Deliver a princess. And then be home for dinner.

On May 2, 2015, at approximately 6 a.m. local time, the Duchess of Cambridge was admitted to the Lindo Wing of Saint Mary’s Hospital after going into labor. At 8:34 a.m., the Duke and Duchess welcomed a baby girl, Charlotte Elizabeth Diana, into the world weighing 8 lbs. 3 oz. Kensington Palace announced the arrival of the fourth royal in line to the British throne at 11 a.m. At around 1 p.m., the royal hairstylist arrived and by 3 p.m., an official declaration of the birth was placed on an easel outside Buckingham Palace. At 4 p.m., the Duke left St. Mary’s briefly to pick up his son, Prince George, at Kensington Palace before returning to introduce the 21-month-old brother and future king to his baby sister. At 6:12 p.m., the Duke and Duchess made a quick appearance to show Her Royal Highness, the Princess of Cambridge to an eager crowd. The Duke then buckled his daughter into the back of a black Land Rover before returning home to Kensington Palace at about 6:15 p.m.

So the question arises, “Why did I have to stay in the hospital for 2 or 3 days when I delivered my own prince (or princess)?” The answers are revealed in the updated American Academy of Pediatrics (AAP) policy statement “Hospital Stay for Healthy Term Newborn Infants,” published by lead author Dr. William Benitz in the May 2015 edition of Pediatrics. Contrary to what a third-party payer (i.e. insurance company) may tell you, the timing of discharge for a healthy, term baby should be evaluated by the healthcare provider after consultation with the family, other providers, and hospital staff.

The new guidelines, developed by the AAP Committee on Fetus and Newborn, outline specific criteria for determining whether a mother is ready to care for herself and her baby at home, including the mother’s health, the level of support she has at home, the health and stability of the baby, and access to follow-up care. The policy statement contains 17 minimum criteria that should be met before a newborn is discharged.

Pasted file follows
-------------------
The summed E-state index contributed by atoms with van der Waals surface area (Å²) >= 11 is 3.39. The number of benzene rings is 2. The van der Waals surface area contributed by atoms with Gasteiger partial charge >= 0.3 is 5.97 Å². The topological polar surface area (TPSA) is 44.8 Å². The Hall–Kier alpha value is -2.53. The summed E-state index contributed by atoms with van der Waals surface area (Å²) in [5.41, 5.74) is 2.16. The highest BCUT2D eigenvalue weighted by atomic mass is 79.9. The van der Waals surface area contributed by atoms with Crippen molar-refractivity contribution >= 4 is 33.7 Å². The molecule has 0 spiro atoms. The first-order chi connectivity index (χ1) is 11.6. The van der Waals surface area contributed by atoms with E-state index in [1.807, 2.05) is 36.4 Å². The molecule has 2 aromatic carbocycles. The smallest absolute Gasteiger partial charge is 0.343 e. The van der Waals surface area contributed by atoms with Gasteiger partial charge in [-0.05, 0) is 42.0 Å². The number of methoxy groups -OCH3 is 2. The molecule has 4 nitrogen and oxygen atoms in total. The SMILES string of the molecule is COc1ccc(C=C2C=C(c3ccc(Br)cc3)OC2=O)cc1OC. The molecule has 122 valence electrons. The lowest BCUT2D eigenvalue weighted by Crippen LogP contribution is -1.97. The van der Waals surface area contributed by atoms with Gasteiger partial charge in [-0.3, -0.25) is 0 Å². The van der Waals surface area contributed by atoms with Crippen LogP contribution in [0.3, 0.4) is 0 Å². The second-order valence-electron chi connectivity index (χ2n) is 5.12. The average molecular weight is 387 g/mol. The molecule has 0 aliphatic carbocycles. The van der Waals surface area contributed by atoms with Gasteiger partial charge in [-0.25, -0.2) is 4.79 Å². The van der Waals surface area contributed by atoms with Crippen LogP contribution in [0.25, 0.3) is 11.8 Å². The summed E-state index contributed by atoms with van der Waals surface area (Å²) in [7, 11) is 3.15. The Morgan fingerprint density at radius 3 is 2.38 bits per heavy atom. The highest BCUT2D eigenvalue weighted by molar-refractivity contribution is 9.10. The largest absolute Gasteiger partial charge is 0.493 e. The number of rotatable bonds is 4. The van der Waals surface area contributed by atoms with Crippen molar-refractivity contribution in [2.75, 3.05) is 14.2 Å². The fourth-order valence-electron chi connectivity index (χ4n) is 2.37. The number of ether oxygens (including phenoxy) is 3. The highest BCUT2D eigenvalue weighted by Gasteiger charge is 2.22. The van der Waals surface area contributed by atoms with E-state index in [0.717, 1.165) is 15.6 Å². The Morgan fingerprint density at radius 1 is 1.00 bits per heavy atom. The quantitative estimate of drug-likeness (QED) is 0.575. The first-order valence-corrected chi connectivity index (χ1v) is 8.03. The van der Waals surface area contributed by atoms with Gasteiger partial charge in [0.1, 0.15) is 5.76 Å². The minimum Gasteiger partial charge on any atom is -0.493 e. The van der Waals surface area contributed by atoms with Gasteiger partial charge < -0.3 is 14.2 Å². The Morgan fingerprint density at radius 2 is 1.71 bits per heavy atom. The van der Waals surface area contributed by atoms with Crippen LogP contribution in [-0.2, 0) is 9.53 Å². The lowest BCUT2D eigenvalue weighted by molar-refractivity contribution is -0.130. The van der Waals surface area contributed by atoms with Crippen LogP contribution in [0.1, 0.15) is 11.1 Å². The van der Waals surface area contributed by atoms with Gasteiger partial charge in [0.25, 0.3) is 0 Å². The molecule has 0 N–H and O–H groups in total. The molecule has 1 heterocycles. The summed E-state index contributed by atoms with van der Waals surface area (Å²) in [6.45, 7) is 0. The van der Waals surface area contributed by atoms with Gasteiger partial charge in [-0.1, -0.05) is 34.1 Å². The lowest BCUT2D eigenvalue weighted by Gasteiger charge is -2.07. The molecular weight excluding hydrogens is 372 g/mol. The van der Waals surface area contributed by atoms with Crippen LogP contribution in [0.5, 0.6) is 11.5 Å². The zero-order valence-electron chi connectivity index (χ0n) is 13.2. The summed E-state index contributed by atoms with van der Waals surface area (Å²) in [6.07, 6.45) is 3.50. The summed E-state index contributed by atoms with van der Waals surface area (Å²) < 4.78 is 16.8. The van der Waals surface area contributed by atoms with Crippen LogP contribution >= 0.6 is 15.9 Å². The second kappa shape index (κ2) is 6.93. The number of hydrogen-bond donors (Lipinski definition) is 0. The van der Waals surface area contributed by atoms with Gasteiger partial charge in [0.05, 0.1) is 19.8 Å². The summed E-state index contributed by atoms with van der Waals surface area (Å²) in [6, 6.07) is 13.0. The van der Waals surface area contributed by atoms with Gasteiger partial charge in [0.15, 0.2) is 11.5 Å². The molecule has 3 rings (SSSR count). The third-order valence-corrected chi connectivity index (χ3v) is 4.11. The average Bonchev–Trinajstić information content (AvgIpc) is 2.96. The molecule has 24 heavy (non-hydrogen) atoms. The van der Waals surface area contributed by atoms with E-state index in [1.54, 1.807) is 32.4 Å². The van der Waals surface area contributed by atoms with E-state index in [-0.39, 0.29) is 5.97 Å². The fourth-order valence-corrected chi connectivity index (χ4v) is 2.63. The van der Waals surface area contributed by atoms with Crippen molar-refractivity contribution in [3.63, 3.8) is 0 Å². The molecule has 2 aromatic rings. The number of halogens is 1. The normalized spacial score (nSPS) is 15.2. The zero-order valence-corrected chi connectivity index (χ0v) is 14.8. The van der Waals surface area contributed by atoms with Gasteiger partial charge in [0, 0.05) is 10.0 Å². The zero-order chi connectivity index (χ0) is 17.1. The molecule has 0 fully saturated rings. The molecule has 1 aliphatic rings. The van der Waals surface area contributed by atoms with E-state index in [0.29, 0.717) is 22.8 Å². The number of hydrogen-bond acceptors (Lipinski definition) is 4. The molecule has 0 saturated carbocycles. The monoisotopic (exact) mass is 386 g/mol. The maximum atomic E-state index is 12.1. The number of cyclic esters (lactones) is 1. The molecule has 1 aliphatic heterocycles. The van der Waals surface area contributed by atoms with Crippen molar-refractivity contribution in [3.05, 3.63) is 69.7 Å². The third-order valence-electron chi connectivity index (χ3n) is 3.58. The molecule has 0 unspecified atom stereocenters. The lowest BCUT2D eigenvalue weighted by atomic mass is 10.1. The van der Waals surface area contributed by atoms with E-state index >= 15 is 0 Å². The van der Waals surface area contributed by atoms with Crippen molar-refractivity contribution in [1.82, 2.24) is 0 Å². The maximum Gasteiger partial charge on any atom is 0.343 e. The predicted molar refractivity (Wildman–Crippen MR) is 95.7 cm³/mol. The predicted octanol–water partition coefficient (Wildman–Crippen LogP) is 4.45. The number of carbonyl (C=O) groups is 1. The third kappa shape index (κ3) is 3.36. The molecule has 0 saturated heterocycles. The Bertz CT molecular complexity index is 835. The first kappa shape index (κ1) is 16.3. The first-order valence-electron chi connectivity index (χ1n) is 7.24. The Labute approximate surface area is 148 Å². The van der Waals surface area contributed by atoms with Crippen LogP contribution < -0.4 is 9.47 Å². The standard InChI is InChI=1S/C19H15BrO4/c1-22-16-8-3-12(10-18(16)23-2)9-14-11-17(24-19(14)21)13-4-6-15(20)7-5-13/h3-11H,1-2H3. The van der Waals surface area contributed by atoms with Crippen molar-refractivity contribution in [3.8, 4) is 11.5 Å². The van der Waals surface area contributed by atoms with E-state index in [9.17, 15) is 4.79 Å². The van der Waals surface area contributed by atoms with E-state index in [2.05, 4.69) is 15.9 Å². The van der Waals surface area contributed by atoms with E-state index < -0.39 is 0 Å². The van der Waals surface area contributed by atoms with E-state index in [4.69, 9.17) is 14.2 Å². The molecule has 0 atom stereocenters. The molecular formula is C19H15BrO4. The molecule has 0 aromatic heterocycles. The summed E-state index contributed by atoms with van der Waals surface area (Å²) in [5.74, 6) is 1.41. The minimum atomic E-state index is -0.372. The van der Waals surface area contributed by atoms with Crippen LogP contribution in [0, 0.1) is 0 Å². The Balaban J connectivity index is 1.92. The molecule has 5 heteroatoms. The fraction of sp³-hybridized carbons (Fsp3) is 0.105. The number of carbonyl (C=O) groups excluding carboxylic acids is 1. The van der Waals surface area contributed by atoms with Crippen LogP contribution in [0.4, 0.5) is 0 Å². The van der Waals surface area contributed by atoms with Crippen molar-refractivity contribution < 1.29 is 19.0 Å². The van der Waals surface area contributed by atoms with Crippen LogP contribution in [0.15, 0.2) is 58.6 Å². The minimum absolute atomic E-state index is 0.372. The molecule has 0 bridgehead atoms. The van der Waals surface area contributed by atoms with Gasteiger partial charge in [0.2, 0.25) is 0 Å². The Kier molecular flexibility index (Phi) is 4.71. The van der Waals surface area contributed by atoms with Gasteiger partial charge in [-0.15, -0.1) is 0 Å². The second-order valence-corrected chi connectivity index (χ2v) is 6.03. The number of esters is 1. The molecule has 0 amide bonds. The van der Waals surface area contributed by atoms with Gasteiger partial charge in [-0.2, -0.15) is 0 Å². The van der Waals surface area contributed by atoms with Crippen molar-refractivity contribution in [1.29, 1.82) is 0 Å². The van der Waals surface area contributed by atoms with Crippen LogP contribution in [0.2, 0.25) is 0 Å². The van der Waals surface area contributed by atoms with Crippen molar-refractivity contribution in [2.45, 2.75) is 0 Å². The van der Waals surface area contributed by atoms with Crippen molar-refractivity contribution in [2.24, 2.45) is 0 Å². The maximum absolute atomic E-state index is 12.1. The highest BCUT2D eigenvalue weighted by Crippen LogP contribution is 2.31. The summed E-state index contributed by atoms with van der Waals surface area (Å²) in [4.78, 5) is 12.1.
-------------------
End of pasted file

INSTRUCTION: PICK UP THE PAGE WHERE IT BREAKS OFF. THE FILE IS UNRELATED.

The baby should have no serious abnormalities noted on physical examination and vital signs should remain within normal ranges. At least two urinations and one spontaneous passage of stool should occur. At least two successful feedings (either by bottle or breast) should be documented. Jaundice and risk factors should be noted and an appropriate plan to monitor for jaundice should be instituted. Parents should have an appropriate car safety seat and know how to use it. Also important is assessment of possible risk factors in the home including whether parents have mental illness, untreated drug or alcohol use, a history of child abuse or neglect, or a history of domestic violence. For newborns discharged less than 48 hours after delivery, an appointment should be made for the infant to be examined by a health care provider within 48 hours of discharge.

So, in general, the hospitalization should be long enough to establish that the term newborn is healthy. With the luxury of 24/7 royal doctors and a private staff (as well as the added experience of a previous birth), the Duchess and Princess of Cambridge should be in good hands. Unfortunately, most non-royal princes and princesses are not ready to go home within 10 hours of life, nor would their parents have time to prep their own dinner.

Justin Morgan is a pediatrician who blogs at Bundoo, where this article originally appeared. He can be reached at his self-titled site, Justin Morgan, MD.

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